Nymex oil futures were likely to find support at $100.17 a barrel, Thursday’s low, and resistance at $105.22 a barrel, Monday’s high.
Elsewhere, on the ICE Futures Exchange in London, Brent oil futures for April delivery were up 0.65% and trading at US$108.81 a barrel, while the spread between the Brent and U.S. crude contracts stood at US$6.19 a barrel.
On the New York Mercantile Exchange, natural gas futures for delivery in April traded at $4.585 per million British thermal units during U.S. trading, down 1.66%. The commodity hit session high of $4.681 and a low of $4.567.
The April contract settled up 3.07% on Thursday to end at $4.662 per million British thermal units.
Natural gas futures were likely to find support at $4.463 per million British thermal units, Monday’s low, and resistance at $4.721, Wednesday’s high.
The U.S. Energy Information Administration said in its weekly report on Thursday that natural gas storage in the U.S. in the week ended Feb. 28 fell by 152 billion cubic feet, far outpacing expectations for a decline of 138 billion cubic feet.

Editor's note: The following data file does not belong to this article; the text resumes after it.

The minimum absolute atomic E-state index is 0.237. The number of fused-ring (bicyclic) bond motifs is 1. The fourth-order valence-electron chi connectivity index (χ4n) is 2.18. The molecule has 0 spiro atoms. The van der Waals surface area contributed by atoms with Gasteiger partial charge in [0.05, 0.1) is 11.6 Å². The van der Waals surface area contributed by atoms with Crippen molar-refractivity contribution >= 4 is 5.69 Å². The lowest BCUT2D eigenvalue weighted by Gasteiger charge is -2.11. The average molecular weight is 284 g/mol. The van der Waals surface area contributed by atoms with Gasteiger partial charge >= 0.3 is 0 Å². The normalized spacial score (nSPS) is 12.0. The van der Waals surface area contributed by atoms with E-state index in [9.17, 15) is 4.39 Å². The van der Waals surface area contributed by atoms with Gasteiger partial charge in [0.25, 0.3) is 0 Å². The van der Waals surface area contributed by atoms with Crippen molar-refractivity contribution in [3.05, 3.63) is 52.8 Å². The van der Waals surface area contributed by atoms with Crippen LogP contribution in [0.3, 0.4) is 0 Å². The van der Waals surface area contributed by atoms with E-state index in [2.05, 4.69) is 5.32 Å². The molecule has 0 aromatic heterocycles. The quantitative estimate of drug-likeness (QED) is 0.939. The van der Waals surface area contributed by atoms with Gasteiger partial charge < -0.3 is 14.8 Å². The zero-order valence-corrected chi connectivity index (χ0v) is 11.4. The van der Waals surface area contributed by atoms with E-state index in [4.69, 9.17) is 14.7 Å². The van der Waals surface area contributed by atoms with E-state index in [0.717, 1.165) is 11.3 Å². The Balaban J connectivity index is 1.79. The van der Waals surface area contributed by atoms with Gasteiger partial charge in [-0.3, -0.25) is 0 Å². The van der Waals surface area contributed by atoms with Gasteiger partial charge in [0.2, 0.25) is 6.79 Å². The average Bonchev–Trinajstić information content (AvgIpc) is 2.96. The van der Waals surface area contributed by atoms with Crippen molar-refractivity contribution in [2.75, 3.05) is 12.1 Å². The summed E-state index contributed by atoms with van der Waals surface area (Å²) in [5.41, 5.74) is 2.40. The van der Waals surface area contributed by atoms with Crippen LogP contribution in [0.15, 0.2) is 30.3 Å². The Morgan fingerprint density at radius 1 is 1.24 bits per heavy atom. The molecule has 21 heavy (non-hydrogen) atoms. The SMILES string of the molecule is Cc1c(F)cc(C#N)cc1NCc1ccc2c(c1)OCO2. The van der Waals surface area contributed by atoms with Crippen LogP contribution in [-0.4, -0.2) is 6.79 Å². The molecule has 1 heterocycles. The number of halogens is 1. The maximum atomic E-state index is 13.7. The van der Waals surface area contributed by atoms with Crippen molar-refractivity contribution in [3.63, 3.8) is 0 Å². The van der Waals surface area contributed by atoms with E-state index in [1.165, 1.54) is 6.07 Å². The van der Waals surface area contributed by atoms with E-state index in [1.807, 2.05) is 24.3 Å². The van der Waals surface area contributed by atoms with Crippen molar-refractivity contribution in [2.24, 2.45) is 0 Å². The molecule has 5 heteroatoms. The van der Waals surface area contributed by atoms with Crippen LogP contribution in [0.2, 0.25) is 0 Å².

Supplies fell by 149 billion cubic feet in the same week a year earlier, while the five-year average is a decline of 105 billion.
Total U.S. natural gas storage stood at 1.1968 trillion cubic feet, the lowest for this time of year since 2004.
Stocks were 908 billion cubic feet less than last year at this time and 758 billion cubic feet below the five-year average of 1.954 trillion cubic feet for this time of year.
The report showed that in the East Region, stocks were 370 billion cubic feet below the five-year average, following net withdrawals of 82 billion cubic feet.
Stocks in the Producing Region were 273 billion cubic feet below the five-year average of 754 billion cubic feet after a net withdrawal of 43 billion cubic feet.
The data sent prices rising to levels ripe for profit taking on Friday.
Concerns that the coldest part of winter has passed, while warmer spring temperatures lie just around the corner also fueled the selloff.
Spring and fall see the weakest demand for natural gas in the U.S, as the absence of extreme temperatures curbs demand for heating and air conditioning.
The heating season from November through March is the peak demand period for U.S. gas consumption. Approximately 52% of U.S. households use natural gas for heating, according to the Energy Department.